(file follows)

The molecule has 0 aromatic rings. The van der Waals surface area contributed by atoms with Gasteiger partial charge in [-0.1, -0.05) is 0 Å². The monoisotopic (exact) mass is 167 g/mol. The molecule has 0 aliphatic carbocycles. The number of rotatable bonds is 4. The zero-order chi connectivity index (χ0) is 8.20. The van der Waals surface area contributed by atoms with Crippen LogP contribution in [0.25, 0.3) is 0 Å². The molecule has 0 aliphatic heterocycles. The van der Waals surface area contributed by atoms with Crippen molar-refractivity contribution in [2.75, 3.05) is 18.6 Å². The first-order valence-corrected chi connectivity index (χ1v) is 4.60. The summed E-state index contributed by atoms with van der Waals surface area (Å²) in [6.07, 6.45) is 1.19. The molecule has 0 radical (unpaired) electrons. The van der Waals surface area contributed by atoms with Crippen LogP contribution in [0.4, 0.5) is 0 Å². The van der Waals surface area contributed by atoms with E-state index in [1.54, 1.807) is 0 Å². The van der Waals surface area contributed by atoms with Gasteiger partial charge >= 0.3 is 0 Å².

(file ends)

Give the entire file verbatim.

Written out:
The molecule has 0 aromatic rings. The van der Waals surface area contributed by atoms with Gasteiger partial charge in [-0.1, -0.05) is 0 Å². The monoisotopic (exact) mass is 167 g/mol. The molecule has 0 aliphatic carbocycles. The number of rotatable bonds is 4. The zero-order chi connectivity index (χ0) is 8.20. The van der Waals surface area contributed by atoms with Crippen LogP contribution in [0.25, 0.3) is 0 Å². The molecule has 0 aliphatic heterocycles. The van der Waals surface area contributed by atoms with Crippen molar-refractivity contribution in [2.75, 3.05) is 18.6 Å². The first-order valence-corrected chi connectivity index (χ1v) is 4.60. The summed E-state index contributed by atoms with van der Waals surface area (Å²) in [6.07, 6.45) is 1.19. The molecule has 0 radical (unpaired) electrons. The van der Waals surface area contributed by atoms with Crippen LogP contribution in [0.4, 0.5) is 0 Å². The van der Waals surface area contributed by atoms with E-state index in [1.54, 1.807) is 0 Å². The van der Waals surface area contributed by atoms with Gasteiger partial charge >= 0.3 is 0 Å².